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1. Introduction

In this tutorial, we’ll explore different approaches to finding the second smallest element in an array using Java.

2. Problem Statement

Given an array of integers, the task is to find the second smallest element within the array. This value represents the second-lowest integer present in the array, assuming there are at least two distinct elements.

There are two circumstances where no second smallest element can be found in an array:

  • If the input array is empty (length 0) or contains only one element, there’s no second smallest element to identify.
  • If all elements in the array are identical, there’s no distinct second smallest element.

In such cases, we’ll return -1 to indicate no second smallest number was found in the given array.

Let’s take a look at the examples below:

Input: [4, 2, 8, 1, 3] Output: 2 
Input: [1, 1, 1] Output: -1
Input: [1] Output: -1
Input: [] Output: -1

3. Using Array Sorting

One straightforward approach is to sort the array in the ascending order and then return the second element, which will be the second smallest integer. Here’s the code to find the second smallest integer in an array by sorting the array:

int[] arr = {5, 2, 9, 1, 7};
Arrays.sort(arr);

result = arr[1];

However, this approach has a limitation. If the array contains duplicate elements (e.g., {5, 2, 9, 1, 7, 1}), directly accessing the second element after sorting might not give the second smallest distinct element.

To address duplicates, we can modify the sorting approach:

int usingArraySort(int[] arr) {
    Arrays.sort(arr);
    int smallest = arr[0];

    for (int i = 1; i < arr.length; i++) {
        if (arr[i] != smallest) {
            return arr[i];
        }
    }
    return -1;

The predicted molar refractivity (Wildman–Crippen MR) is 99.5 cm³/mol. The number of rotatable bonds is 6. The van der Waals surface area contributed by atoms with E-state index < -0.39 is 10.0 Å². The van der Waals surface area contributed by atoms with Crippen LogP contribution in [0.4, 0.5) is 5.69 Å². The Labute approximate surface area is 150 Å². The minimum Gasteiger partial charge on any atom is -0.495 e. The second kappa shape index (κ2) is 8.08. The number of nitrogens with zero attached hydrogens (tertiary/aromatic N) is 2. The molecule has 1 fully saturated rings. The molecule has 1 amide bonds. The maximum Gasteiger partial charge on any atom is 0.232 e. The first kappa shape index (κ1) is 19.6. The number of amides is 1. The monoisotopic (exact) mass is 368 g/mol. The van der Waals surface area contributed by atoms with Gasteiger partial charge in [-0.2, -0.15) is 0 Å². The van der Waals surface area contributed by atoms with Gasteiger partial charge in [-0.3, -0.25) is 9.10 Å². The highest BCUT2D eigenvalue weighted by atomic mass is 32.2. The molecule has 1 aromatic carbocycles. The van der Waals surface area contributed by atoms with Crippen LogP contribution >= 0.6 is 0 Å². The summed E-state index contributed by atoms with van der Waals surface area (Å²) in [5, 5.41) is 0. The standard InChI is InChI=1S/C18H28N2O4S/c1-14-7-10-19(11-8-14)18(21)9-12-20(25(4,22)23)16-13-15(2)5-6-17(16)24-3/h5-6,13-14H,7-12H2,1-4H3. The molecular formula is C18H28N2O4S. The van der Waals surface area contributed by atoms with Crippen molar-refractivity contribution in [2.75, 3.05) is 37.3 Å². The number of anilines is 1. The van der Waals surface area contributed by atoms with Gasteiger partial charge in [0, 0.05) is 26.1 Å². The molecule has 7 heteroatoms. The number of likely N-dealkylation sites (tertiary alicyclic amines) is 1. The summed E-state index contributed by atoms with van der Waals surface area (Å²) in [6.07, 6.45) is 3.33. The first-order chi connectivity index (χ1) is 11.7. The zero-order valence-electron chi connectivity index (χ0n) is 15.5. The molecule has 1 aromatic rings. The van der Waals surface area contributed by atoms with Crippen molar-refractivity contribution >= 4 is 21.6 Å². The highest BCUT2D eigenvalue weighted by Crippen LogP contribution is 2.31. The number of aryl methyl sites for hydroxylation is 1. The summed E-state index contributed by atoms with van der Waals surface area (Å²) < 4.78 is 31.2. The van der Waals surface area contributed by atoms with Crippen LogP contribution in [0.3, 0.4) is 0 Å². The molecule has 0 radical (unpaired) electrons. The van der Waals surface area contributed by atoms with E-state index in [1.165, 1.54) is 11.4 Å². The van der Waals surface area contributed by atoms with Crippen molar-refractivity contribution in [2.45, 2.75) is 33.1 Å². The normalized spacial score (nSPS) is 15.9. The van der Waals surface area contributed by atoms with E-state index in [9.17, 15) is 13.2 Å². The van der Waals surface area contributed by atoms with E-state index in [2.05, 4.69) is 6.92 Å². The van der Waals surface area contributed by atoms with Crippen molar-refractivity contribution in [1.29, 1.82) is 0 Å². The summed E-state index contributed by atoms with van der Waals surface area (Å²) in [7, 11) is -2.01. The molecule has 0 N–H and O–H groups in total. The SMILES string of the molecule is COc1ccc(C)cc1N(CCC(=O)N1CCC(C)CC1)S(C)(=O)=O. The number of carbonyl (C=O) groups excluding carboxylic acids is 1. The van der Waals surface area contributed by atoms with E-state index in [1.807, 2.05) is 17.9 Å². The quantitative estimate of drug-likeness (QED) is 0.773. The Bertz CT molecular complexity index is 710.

}

This modified approach iterates through the sorted array after sorting. It keeps track of the smallest element encountered so far. If it encounters a distinct element (different from the current smallest), it updates the result with that element and breaks the loop. This ensures it finds the second smallest distinct element:

assertEquals(4, usingArraySort(new int[] {5, 3, 8, 9, 6, 8, 4, 4}));
assertEquals(-1, usingArraySort(new int[] {5}));
assertEquals(3, usingArraySort(new int[] {5, 3}));
assertEquals(-1, usingArraySort(new int[] {5, 5, 5, 5, 5}));

Sorting the array is a familiar concept for beginners, and the logic is straightforward. However, Arrays.sort() typically has a time complexity of O(n log n) in the average and worst cases, where n is the number of elements in the array. This can be inefficient for large arrays.

4. Using Single Pass Through

This approach efficiently finds the second smallest element in an array by iterating through it only once. It avoids the overhead of sorting and leverages conditional statements to update potential candidates for the smallest and second smallest elements.

Here’s the code for this approach:

int usingSinglePassThrough(int[] arr) {
    int smallest = Integer.MAX_VALUE;
    int secondSmallest = Integer.MAX_VALUE;

    for (int num : arr) {
        if (num < smallest) {
            secondSmallest = smallest;
            smallest = num;
        } else if (num < secondSmallest && num != smallest) {
            secondSmallest = num;
        }
    }

    if (secondSmallest == Integer.MAX_VALUE) {
        return -1;
    } else {
        return secondSmallest;
    }
}
The concept of “single pass through” refers to iterating through the array elements only once. In this approach, two variables are used:
  • smallest: initialized to Integer.MAX_VALUE to keep track of the current smallest element encountered so far
  • secondSmallest: initialized to Integer.MAX_VALUE, it potentially holds the second smallest element

The code iterates through the array using a for-each loop. If the current element num is less than the smallest, it becomes the new smallest, and the previous smallest is assigned to secondSmallest. This ensures we track both the smallest and potential second smallest elements.